HC’s criticism reveals its failure in public healthcare; the state also must get testing right.
The Gujarat High Court’s stinging criticism of the state government for its handling of Covid-19 did come in the context of immediate concerns. But, the problems of infrastructure of which the HC took note—it compared the Ahmedabad Civil Hospital with “dungeons”—are probably symptoms of a deeper malaise. With private hospitals refusing to admit Covid-19 patients despite the state government having asked them to reserve 50% of their beds for the pandemic, the HC ordered strict action against them and said, “We do not want the Government to now plead before such private corporate hospitals with folded hands.”
But, what can a state with a lower number of active primary health centres (PHCs) than even Bihar do other than seek the private sector’s favour? Gujarat has just 704 active PHCs against Bihar’s 1,480, as per the Union health ministry’s Rural Health Statistics 2019 data, and the state was short of its required number of urban PHCs by 50%. That missing public healthcare strength surely hobbled Gujarat’s response, given it could have been, at the very least, used as isolation facilities. To be sure, the present government can’t be blamed—the sorry state of public healthcare is a chronic ailment, with successive state and central governments having failed to give it the required attention. But, the present government’s slipshod response is definitely not helping matters.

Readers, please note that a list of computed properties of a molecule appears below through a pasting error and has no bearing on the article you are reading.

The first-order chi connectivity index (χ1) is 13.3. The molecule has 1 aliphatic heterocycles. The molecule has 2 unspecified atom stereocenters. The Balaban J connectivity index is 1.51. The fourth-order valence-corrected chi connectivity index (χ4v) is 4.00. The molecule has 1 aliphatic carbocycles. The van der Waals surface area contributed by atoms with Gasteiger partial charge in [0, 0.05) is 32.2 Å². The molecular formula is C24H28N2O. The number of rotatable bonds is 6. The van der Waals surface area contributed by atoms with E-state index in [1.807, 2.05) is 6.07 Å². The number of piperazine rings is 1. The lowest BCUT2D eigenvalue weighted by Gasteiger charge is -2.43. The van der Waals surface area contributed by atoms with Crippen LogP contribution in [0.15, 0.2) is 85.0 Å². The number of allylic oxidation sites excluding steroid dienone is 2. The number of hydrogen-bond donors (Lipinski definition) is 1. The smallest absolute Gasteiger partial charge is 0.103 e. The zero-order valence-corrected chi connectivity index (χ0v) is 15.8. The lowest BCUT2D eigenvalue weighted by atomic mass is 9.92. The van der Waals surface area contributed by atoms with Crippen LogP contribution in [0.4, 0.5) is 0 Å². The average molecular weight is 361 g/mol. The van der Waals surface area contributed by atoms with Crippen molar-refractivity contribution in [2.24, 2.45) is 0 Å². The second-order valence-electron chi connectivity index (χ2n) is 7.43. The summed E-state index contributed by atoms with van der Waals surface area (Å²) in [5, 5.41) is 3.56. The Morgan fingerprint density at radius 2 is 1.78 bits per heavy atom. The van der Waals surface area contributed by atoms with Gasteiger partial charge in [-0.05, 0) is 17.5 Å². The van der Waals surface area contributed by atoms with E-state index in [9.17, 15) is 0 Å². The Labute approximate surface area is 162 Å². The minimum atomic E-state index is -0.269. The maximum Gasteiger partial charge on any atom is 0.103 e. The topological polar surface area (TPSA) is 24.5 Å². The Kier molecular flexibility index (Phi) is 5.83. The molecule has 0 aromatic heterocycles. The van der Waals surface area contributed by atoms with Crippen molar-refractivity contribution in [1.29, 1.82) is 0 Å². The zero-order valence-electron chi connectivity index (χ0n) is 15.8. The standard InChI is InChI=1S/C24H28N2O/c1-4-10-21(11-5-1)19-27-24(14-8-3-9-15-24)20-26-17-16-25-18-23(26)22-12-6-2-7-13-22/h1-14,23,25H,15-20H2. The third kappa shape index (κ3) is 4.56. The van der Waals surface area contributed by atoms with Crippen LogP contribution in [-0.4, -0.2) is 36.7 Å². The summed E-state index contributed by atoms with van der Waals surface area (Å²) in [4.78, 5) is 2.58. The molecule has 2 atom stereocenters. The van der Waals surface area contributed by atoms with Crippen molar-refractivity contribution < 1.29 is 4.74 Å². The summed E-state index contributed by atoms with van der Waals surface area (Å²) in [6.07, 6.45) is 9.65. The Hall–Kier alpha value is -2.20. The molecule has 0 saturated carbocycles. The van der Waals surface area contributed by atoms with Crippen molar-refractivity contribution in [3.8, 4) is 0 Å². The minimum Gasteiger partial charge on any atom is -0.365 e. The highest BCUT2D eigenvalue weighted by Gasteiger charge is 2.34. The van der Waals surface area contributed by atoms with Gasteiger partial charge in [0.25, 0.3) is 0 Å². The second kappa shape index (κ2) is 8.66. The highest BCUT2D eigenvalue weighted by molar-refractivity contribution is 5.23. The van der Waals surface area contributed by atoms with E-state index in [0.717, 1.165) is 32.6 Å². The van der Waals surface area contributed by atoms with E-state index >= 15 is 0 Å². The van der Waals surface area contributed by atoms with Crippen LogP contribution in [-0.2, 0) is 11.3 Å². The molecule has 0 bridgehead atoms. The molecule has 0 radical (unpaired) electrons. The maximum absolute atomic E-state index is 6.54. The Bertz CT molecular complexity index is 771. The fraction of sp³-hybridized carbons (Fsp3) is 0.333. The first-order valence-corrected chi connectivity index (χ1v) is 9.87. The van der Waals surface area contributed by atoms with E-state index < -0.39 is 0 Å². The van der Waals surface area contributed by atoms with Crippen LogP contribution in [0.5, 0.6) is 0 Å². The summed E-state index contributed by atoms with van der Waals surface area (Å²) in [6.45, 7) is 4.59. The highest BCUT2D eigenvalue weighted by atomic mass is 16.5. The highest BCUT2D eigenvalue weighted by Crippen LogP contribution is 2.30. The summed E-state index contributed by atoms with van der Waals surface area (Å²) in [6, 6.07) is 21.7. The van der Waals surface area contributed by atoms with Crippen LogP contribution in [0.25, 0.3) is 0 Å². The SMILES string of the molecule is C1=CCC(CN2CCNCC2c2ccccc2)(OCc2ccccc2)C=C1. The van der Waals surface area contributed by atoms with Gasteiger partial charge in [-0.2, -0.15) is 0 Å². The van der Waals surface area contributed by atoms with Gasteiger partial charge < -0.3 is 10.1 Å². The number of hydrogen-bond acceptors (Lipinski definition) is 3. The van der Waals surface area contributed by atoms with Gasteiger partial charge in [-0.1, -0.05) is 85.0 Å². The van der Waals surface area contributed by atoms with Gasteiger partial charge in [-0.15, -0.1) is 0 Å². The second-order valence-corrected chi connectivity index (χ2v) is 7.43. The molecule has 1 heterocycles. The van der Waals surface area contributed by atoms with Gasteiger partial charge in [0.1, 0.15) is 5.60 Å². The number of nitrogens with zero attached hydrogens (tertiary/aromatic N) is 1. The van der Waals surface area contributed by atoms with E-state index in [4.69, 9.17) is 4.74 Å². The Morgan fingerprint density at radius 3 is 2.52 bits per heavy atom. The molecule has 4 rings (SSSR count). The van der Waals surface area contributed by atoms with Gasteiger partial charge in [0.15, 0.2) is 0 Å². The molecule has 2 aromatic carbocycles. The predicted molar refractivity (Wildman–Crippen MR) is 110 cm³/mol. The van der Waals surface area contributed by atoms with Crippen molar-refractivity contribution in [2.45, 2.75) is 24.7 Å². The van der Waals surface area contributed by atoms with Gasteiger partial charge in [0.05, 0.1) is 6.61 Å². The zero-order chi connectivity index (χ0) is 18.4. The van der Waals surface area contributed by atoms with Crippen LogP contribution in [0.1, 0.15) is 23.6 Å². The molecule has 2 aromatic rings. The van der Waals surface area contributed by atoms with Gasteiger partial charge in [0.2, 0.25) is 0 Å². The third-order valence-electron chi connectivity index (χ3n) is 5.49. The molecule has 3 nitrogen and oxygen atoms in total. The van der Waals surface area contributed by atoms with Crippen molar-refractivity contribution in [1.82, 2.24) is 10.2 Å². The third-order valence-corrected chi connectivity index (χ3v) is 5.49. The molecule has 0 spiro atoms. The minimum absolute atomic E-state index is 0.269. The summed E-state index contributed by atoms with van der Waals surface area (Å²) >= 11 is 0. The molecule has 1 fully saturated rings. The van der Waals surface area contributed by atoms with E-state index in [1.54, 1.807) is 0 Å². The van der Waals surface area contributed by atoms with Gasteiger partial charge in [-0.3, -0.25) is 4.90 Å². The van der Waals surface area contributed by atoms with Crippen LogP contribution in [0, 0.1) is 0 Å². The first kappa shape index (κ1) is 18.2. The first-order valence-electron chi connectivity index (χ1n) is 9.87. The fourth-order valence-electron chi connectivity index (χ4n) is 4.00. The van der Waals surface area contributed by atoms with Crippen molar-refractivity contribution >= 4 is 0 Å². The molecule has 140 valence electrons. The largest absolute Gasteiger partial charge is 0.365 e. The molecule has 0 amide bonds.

Noting that government hospitals are now struggling with the increasing number of patients and are “burdened with the lack of PPEs, shortage of ventilators, ICUs and isolating wards for Covid-19 patients”, the HC directed the state government to “initiate appropriate legal proceedings against all those private/corporate hospitals who are not ready and willing to honour the understanding arrived at with regard to treating the COVID19 patients including those who are not agreeable or willing to cooperate and enter into an MoU.”
The state could be empowered to move in this manner—indeed, neighbouring Maharashtra has already commandeered a significant chunk of private healthcare capacity—but, there is no glossing over its failure to create the requisite healthcare capacity, and its failing to maintain existing capacity in an optimal manner. Like the HC has noted, of the 625 deaths in the state, 570 have been recorded in Ahmedabad alone and, of those, 351 at the Civil Hospital—indeed, while patients from the same areas are being brought to the state government-run Civil Hospital and the Ahmedabad municipal corporation-run SVP hospital, the mortality amongst patients in the former is 13% while it stands at 7% for the latter.
The scale of mismanagement at the state-run facility is evident from the HC judgment taking note of a whistleblower complaint that warns that conditions at the hospital are so poor that the doctors themselves might turn super-spreaders.
The High Court was also critical of the state government “gatekeeping” Covid-19 testing and said, “The argument that ‘more number of tests which lead to 70% of the population testing positive for Covid, thereby leading to fear psychosis’ should not be a ground to refuse or restrict the testing.” This is quite telling of the poor response that the Gujarat government could be mounting. If testing is being staggered—during the second lockdown, the state was conducting 2,993 tests per day, which went up to 4,167 per day by the end of the third, and is now at 4,908—it will lead to a much larger problem than the one the state has on it hands right now.